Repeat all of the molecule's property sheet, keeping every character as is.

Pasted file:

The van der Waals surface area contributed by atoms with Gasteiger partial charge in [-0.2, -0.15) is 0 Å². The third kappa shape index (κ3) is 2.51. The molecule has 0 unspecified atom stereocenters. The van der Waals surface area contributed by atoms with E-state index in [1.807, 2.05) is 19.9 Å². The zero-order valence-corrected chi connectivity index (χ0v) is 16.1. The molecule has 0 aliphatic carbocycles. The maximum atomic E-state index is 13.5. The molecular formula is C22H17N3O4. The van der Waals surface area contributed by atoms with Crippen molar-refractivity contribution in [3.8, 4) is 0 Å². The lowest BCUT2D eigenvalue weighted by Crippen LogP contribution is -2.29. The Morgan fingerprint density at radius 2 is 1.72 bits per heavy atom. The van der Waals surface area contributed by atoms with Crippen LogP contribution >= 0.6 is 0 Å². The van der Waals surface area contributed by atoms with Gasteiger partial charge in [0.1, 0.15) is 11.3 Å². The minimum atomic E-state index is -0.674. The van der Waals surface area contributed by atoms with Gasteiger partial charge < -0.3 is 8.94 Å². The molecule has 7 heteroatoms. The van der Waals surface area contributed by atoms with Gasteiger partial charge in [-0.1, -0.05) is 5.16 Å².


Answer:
The van der Waals surface area contributed by atoms with Gasteiger partial charge in [-0.2, -0.15) is 0 Å². The third kappa shape index (κ3) is 2.51. The molecule has 0 unspecified atom stereocenters. The van der Waals surface area contributed by atoms with E-state index in [1.807, 2.05) is 19.9 Å². The zero-order valence-corrected chi connectivity index (χ0v) is 16.1. The molecule has 0 aliphatic carbocycles. The maximum atomic E-state index is 13.5. The molecular formula is C22H17N3O4. The van der Waals surface area contributed by atoms with Crippen molar-refractivity contribution in [3.8, 4) is 0 Å². The lowest BCUT2D eigenvalue weighted by Crippen LogP contribution is -2.29. The Morgan fingerprint density at radius 2 is 1.72 bits per heavy atom. The van der Waals surface area contributed by atoms with Crippen LogP contribution >= 0.6 is 0 Å². The van der Waals surface area contributed by atoms with Gasteiger partial charge in [0.1, 0.15) is 11.3 Å². The minimum atomic E-state index is -0.674. The van der Waals surface area contributed by atoms with Gasteiger partial charge < -0.3 is 8.94 Å². The molecule has 7 heteroatoms. The van der Waals surface area contributed by atoms with Gasteiger partial charge in [-0.1, -0.05) is 5.16 Å².